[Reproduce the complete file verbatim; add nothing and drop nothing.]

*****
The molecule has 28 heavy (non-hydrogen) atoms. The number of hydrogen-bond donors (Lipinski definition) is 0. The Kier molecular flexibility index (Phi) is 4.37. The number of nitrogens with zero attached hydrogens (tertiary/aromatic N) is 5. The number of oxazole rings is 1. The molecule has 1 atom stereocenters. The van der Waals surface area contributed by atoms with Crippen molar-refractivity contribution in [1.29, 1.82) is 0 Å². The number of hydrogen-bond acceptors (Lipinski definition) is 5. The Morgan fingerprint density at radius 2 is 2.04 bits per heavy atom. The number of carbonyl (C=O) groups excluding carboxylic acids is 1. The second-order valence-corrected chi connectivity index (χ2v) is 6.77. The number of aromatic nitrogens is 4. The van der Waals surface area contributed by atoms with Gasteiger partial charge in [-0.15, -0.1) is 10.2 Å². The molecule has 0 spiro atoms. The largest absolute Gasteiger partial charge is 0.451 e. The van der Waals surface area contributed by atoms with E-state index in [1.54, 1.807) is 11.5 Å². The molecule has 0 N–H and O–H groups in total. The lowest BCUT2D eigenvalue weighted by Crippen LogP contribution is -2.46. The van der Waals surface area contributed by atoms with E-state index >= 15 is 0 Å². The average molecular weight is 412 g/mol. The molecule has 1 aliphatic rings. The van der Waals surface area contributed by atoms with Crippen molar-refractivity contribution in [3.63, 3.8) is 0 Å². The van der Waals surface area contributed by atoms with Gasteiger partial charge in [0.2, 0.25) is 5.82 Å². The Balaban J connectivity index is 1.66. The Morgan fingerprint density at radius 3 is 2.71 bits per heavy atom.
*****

The molecule has 28 heavy (non-hydrogen) atoms. The number of hydrogen-bond donors (Lipinski definition) is 0. The Kier molecular flexibility index (Phi) is 4.37. The number of nitrogens with zero attached hydrogens (tertiary/aromatic N) is 5. The number of oxazole rings is 1. The molecule has 1 atom stereocenters. The van der Waals surface area contributed by atoms with Crippen molar-refractivity contribution in [1.29, 1.82) is 0 Å². The number of hydrogen-bond acceptors (Lipinski definition) is 5. The Morgan fingerprint density at radius 2 is 2.04 bits per heavy atom. The number of carbonyl (C=O) groups excluding carboxylic acids is 1. The second-order valence-corrected chi connectivity index (χ2v) is 6.77. The number of aromatic nitrogens is 4. The van der Waals surface area contributed by atoms with Gasteiger partial charge in [-0.15, -0.1) is 10.2 Å². The molecule has 0 spiro atoms. The largest absolute Gasteiger partial charge is 0.451 e. The van der Waals surface area contributed by atoms with E-state index in [1.54, 1.807) is 11.5 Å². The molecule has 0 N–H and O–H groups in total. The lowest BCUT2D eigenvalue weighted by Crippen LogP contribution is -2.46. The van der Waals surface area contributed by atoms with E-state index >= 15 is 0 Å². The average molecular weight is 412 g/mol. The molecule has 1 aliphatic rings. The van der Waals surface area contributed by atoms with Crippen molar-refractivity contribution in [3.63, 3.8) is 0 Å². The van der Waals surface area contributed by atoms with Gasteiger partial charge in [0.2, 0.25) is 5.82 Å². The Balaban J connectivity index is 1.66. The Morgan fingerprint density at radius 3 is 2.71 bits per heavy atom.